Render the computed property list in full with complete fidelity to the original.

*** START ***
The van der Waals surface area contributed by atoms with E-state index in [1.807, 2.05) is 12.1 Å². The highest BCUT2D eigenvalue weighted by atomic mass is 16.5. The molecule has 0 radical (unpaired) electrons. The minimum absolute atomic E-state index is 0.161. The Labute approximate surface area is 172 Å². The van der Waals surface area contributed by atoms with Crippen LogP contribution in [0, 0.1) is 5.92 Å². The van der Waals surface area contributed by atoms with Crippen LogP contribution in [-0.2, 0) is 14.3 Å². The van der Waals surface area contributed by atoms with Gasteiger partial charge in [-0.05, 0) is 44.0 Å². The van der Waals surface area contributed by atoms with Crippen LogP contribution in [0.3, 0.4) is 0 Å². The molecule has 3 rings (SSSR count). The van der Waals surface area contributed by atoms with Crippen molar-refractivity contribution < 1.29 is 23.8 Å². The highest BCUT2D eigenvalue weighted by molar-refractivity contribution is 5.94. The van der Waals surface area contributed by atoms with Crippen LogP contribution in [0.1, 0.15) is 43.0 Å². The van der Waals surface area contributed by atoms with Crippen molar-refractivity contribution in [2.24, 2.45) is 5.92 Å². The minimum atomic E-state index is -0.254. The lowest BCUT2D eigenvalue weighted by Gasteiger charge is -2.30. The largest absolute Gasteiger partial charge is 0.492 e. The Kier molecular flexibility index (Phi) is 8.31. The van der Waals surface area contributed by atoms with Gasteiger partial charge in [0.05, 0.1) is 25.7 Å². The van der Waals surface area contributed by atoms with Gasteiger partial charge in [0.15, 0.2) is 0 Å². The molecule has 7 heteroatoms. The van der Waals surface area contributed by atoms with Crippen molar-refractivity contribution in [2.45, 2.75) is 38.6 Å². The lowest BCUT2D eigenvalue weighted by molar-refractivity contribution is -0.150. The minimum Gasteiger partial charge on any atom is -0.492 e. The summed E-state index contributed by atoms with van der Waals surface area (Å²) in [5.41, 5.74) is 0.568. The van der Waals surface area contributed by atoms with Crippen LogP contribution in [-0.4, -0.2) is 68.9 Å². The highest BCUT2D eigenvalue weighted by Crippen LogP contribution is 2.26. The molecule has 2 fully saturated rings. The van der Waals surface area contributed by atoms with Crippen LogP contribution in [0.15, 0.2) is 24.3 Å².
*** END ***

The van der Waals surface area contributed by atoms with E-state index in [1.807, 2.05) is 12.1 Å². The highest BCUT2D eigenvalue weighted by atomic mass is 16.5. The molecule has 0 radical (unpaired) electrons. The minimum absolute atomic E-state index is 0.161. The Labute approximate surface area is 172 Å². The van der Waals surface area contributed by atoms with Crippen LogP contribution in [0, 0.1) is 5.92 Å². The van der Waals surface area contributed by atoms with Crippen LogP contribution in [-0.2, 0) is 14.3 Å². The van der Waals surface area contributed by atoms with Gasteiger partial charge in [-0.05, 0) is 44.0 Å². The van der Waals surface area contributed by atoms with Crippen LogP contribution in [0.3, 0.4) is 0 Å². The molecule has 3 rings (SSSR count). The van der Waals surface area contributed by atoms with Crippen molar-refractivity contribution < 1.29 is 23.8 Å². The highest BCUT2D eigenvalue weighted by molar-refractivity contribution is 5.94. The van der Waals surface area contributed by atoms with Crippen LogP contribution in [0.1, 0.15) is 43.0 Å². The van der Waals surface area contributed by atoms with Crippen molar-refractivity contribution in [2.24, 2.45) is 5.92 Å². The minimum atomic E-state index is -0.254. The lowest BCUT2D eigenvalue weighted by Gasteiger charge is -2.30. The largest absolute Gasteiger partial charge is 0.492 e. The Kier molecular flexibility index (Phi) is 8.31. The van der Waals surface area contributed by atoms with Gasteiger partial charge in [0.05, 0.1) is 25.7 Å². The van der Waals surface area contributed by atoms with Gasteiger partial charge in [0.15, 0.2) is 0 Å². The molecule has 7 heteroatoms. The van der Waals surface area contributed by atoms with Crippen molar-refractivity contribution in [2.45, 2.75) is 38.6 Å². The lowest BCUT2D eigenvalue weighted by molar-refractivity contribution is -0.150. The minimum Gasteiger partial charge on any atom is -0.492 e. The summed E-state index contributed by atoms with van der Waals surface area (Å²) in [5.41, 5.74) is 0.568. The van der Waals surface area contributed by atoms with Crippen LogP contribution in [-0.4, -0.2) is 68.9 Å². The highest BCUT2D eigenvalue weighted by Crippen LogP contribution is 2.26. The molecule has 2 fully saturated rings. The van der Waals surface area contributed by atoms with Crippen LogP contribution in [0.15, 0.2) is 24.3 Å².